“Vulnerasti cor meum”

I’m not very religious.  I’m spiritual, and believe in something bigger than myself, but whether or not it’s your “idea of God” is still up for debate.  I think organized religion is just as crooked as politics, and I have no use for people forcing their beliefs upon me.  I’m pretty sure Jesus would be ashamed if he knew how some of you were “spreading his love”.  I believe in good people, open minds and joyful hearts…that’s all I need.

With that being said, my recent artwork has been the basis for many discussions recently…so here is what my arm stands for….


In times past, pilgrims used the Pont Sant’Angelo bridge to reach St Peter’s Basilica, hence it was known also with the name of “bridge of Saint Peter” (pons Sancti Petri). In the seventh century, under Pope Gregory I, both the castle and the bridge took on the name Sant’Angelo, explained by a legend that an angel appeared on the roof of the castle to announce the end of the plague. During the 1450 jubilee, balustrades of the bridge yielded, due to the great crowds of the pilgrims, and many drowned in the river. In response, some houses at the head of the bridge as well as a Roman triumphal arch were pulled down in order to widen the route for pilgrims.

For centuries after the 16th century, the bridge was used to expose the bodies of the executed. In 1535, Pope Clement VII allocated the toll income of the bridge to erecting the statues of the apostles saint Peter and Saint Paul to which subsequently the four evangelists and the patriarchs were added to other representing statues Adam, Noah, Abraham, and Moses. In 1669 Pope Clement IX commissioned replacements for the aging stucco angels by Raffaello da Montelupo, commissioned by Paul III. Bernini’s program, one of his last large projects, called for ten angels holding instruments of the Passion: he personally only finished the two originals of the Angels with the Superscription “I.N.R.I.” and with the Crown of Thorns, but these were kept by Clement IX for his own pleasure. They are now in the church of Sant’Andrea delle Fratte, also in Rome

The lance (Greek: λογχη, longche) is mentioned only in the Gospel of John (19:31–37) and not in any of the Synoptic Gospels. The gospel states that the Romans planned to break Jesus’ legs, a practice known as crurifragium, which was a method of hastening death during a crucifixion. Just before they did so, they realized that Jesus was already dead and that there was no reason to break his legs. To make sure that he was dead, a Roman soldier (named in extra-Biblical tradition as Longinus) stabbed him in the side.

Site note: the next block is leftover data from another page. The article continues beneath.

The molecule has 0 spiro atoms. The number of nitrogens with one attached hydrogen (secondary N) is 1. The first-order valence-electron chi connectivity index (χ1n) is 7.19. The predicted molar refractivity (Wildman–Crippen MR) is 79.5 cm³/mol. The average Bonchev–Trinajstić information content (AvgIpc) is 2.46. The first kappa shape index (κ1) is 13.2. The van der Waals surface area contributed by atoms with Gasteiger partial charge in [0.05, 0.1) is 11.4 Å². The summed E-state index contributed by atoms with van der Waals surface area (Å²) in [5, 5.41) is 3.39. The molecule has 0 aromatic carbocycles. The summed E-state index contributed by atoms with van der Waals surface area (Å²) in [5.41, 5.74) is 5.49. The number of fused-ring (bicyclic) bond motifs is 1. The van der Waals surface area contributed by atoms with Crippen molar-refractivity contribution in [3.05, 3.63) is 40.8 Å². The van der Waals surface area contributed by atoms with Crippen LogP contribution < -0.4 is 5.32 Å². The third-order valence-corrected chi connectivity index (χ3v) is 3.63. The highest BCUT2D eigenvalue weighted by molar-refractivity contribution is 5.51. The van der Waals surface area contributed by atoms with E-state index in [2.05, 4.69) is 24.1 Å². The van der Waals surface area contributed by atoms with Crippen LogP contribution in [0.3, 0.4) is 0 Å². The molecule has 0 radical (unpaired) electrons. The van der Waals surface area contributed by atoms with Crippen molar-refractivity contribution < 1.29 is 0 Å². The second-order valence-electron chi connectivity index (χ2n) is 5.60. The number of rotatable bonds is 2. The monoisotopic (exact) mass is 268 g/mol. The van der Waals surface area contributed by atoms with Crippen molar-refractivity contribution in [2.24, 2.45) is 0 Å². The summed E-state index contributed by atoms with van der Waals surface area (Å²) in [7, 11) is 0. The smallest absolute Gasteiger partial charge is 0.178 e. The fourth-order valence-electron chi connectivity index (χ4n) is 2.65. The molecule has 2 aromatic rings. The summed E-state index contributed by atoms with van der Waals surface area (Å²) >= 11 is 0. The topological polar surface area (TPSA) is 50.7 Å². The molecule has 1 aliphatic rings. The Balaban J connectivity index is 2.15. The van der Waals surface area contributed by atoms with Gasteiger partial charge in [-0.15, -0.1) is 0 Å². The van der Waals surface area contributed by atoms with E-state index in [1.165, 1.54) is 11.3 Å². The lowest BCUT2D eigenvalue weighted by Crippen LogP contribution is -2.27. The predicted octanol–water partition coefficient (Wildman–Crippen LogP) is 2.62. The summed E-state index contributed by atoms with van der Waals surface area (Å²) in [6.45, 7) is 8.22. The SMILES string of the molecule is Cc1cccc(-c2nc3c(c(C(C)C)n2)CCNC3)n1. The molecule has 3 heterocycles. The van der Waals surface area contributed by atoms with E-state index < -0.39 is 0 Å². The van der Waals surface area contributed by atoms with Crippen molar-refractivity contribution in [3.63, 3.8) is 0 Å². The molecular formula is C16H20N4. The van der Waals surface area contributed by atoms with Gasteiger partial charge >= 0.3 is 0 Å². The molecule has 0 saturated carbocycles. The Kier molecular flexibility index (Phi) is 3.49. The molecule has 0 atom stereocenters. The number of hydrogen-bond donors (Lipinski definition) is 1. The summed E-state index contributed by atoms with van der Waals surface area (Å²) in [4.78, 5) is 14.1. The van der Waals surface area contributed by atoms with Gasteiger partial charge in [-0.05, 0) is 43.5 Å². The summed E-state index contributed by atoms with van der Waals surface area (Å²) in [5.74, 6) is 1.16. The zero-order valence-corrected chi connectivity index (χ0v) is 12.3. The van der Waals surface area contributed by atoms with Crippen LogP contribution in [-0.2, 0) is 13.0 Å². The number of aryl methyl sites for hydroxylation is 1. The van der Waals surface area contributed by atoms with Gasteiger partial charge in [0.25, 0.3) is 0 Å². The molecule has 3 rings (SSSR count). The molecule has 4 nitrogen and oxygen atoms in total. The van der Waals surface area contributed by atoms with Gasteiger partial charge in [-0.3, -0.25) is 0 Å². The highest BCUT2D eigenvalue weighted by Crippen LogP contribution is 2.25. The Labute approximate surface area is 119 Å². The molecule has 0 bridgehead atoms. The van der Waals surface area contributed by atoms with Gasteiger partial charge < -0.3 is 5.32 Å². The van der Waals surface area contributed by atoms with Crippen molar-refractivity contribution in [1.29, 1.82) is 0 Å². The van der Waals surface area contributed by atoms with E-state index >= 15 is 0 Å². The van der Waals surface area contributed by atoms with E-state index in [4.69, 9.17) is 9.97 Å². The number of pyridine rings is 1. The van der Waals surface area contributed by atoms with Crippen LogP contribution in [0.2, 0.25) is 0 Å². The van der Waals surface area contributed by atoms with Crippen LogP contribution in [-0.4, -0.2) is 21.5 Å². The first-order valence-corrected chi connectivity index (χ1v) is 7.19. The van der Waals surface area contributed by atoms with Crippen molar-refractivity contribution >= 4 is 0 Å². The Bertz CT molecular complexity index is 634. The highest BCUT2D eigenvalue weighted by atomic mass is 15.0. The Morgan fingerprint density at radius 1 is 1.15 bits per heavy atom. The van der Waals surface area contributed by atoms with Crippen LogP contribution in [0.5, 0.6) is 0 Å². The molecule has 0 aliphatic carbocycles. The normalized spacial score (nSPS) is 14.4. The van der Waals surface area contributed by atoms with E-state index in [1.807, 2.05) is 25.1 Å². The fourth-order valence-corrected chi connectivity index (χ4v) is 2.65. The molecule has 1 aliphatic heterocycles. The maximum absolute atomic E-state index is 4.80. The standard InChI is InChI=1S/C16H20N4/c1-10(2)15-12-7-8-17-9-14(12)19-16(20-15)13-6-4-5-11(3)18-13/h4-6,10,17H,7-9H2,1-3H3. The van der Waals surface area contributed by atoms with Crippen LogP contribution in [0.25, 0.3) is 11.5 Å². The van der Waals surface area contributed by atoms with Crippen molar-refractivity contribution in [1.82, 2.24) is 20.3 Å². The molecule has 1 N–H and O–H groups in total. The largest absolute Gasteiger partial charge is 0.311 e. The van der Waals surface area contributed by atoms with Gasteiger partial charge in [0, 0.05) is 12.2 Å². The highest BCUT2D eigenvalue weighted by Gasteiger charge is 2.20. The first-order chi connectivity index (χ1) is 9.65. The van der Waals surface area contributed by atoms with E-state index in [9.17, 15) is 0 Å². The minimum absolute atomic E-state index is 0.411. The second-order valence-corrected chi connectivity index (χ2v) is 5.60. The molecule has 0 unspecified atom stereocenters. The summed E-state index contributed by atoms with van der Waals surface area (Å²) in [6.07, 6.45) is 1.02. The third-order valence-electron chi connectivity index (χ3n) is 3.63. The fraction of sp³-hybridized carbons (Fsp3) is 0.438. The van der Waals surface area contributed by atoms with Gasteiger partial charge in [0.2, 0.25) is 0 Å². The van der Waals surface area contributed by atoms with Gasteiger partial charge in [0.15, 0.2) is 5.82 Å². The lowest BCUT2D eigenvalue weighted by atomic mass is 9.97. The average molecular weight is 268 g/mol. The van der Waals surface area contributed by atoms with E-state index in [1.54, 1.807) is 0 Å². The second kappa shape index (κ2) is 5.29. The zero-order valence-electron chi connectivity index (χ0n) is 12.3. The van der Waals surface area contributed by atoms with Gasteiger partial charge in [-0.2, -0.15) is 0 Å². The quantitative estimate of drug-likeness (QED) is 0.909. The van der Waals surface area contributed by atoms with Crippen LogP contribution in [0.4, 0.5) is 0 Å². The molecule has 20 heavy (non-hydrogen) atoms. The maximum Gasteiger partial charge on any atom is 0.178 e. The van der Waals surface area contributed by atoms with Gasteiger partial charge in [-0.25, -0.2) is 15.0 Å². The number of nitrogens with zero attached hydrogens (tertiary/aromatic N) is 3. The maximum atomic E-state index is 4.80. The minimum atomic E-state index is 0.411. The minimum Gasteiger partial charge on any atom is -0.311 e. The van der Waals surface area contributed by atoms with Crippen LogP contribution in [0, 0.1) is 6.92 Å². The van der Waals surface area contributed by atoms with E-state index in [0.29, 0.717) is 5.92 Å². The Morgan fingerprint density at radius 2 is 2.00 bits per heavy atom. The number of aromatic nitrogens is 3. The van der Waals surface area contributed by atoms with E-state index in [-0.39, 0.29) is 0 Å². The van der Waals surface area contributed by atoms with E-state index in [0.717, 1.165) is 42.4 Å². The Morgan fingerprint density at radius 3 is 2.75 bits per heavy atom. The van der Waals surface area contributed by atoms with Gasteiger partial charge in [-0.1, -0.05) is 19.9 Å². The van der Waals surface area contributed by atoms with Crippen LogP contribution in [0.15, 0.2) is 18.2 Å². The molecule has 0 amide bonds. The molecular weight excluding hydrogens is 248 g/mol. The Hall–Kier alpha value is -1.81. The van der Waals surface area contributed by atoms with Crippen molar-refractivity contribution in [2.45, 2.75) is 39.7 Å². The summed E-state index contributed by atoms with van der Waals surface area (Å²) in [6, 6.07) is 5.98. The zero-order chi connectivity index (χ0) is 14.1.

I got my first tattoo in 2008 when my mother got sick.  It wasn’t anything spectacular, and maybe a little janky, but the reason behind it was enough for me to love it.  After a year of watching her struggle, I told myself I would get another tattoo when she passed.  I’m not sure how I came to decide on one of Bernini’s Angels, but I was moved to put this art on my body…forever.

3 years after her death, I made my promise a reality.

I decided a long time ago Justin Page would be the man to tackle this important time in my life.  He’s an amazing artist and I knew he would nail it.  I was nearly moved to tears when I saw my arm, and even though it’s not completely finished, it was beautiful.

My tattoo represents my mother’s last moment on earth.  It stands for everything my mother went through.  It stands for everything I managed to overcome.  My tattoo stands for the end one life, and the beginning of another…because that’s when my life finally started.

The inscription at the base of the sculpture reads, “Vulnerasti cor meum”, translated into:

Thou hast ravished my heart…

Song of Solomon 4:9

2 Comments Add yours

  1. Tim Jackson says:

    Perfect. That’s all. Just, “perfect”.

  2. pete says:

    Thanks for sharing…

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